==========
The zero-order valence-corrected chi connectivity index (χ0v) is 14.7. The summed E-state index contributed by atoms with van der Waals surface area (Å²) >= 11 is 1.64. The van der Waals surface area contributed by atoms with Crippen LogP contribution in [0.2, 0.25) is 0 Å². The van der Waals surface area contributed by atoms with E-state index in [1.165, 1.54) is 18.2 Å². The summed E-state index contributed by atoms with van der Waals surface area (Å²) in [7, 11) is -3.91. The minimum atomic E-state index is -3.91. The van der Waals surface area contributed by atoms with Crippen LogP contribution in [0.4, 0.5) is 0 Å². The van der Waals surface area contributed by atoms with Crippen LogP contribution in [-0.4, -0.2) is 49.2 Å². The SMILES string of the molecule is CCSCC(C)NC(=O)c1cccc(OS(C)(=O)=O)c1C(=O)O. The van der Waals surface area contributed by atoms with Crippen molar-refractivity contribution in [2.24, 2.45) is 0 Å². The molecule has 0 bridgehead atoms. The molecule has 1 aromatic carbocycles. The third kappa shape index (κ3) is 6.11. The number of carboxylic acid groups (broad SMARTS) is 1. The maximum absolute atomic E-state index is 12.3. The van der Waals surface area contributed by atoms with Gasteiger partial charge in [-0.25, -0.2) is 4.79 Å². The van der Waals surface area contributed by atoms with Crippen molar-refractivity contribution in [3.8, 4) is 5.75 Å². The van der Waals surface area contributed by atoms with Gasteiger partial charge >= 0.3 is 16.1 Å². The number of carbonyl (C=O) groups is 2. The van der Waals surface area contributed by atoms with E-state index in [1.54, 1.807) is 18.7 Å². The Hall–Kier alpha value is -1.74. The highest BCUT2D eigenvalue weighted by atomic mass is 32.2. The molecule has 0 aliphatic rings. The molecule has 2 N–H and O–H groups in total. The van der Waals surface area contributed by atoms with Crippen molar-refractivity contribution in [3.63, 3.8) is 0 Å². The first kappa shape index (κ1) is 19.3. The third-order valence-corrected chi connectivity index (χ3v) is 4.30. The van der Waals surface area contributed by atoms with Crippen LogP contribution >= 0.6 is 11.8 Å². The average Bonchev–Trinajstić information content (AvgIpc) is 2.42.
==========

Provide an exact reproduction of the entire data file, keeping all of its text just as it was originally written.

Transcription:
The zero-order valence-corrected chi connectivity index (χ0v) is 14.7. The summed E-state index contributed by atoms with van der Waals surface area (Å²) >= 11 is 1.64. The van der Waals surface area contributed by atoms with Crippen LogP contribution in [0.2, 0.25) is 0 Å². The van der Waals surface area contributed by atoms with E-state index in [1.165, 1.54) is 18.2 Å². The summed E-state index contributed by atoms with van der Waals surface area (Å²) in [7, 11) is -3.91. The minimum atomic E-state index is -3.91. The van der Waals surface area contributed by atoms with Crippen LogP contribution in [0.4, 0.5) is 0 Å². The van der Waals surface area contributed by atoms with Crippen LogP contribution in [-0.4, -0.2) is 49.2 Å². The SMILES string of the molecule is CCSCC(C)NC(=O)c1cccc(OS(C)(=O)=O)c1C(=O)O. The van der Waals surface area contributed by atoms with Crippen molar-refractivity contribution in [2.24, 2.45) is 0 Å². The molecule has 0 bridgehead atoms. The molecule has 1 aromatic carbocycles. The third kappa shape index (κ3) is 6.11. The number of carboxylic acid groups (broad SMARTS) is 1. The maximum absolute atomic E-state index is 12.3. The van der Waals surface area contributed by atoms with Gasteiger partial charge in [-0.25, -0.2) is 4.79 Å². The van der Waals surface area contributed by atoms with Crippen molar-refractivity contribution in [3.8, 4) is 5.75 Å². The van der Waals surface area contributed by atoms with Gasteiger partial charge >= 0.3 is 16.1 Å². The number of carbonyl (C=O) groups is 2. The van der Waals surface area contributed by atoms with E-state index in [1.54, 1.807) is 18.7 Å². The Hall–Kier alpha value is -1.74. The highest BCUT2D eigenvalue weighted by atomic mass is 32.2. The molecule has 0 aliphatic rings. The molecule has 2 N–H and O–H groups in total. The van der Waals surface area contributed by atoms with Crippen molar-refractivity contribution in [3.63, 3.8) is 0 Å². The first kappa shape index (κ1) is 19.3. The third-order valence-corrected chi connectivity index (χ3v) is 4.30. The van der Waals surface area contributed by atoms with Crippen LogP contribution >= 0.6 is 11.8 Å². The average Bonchev–Trinajstić information content (AvgIpc) is 2.42.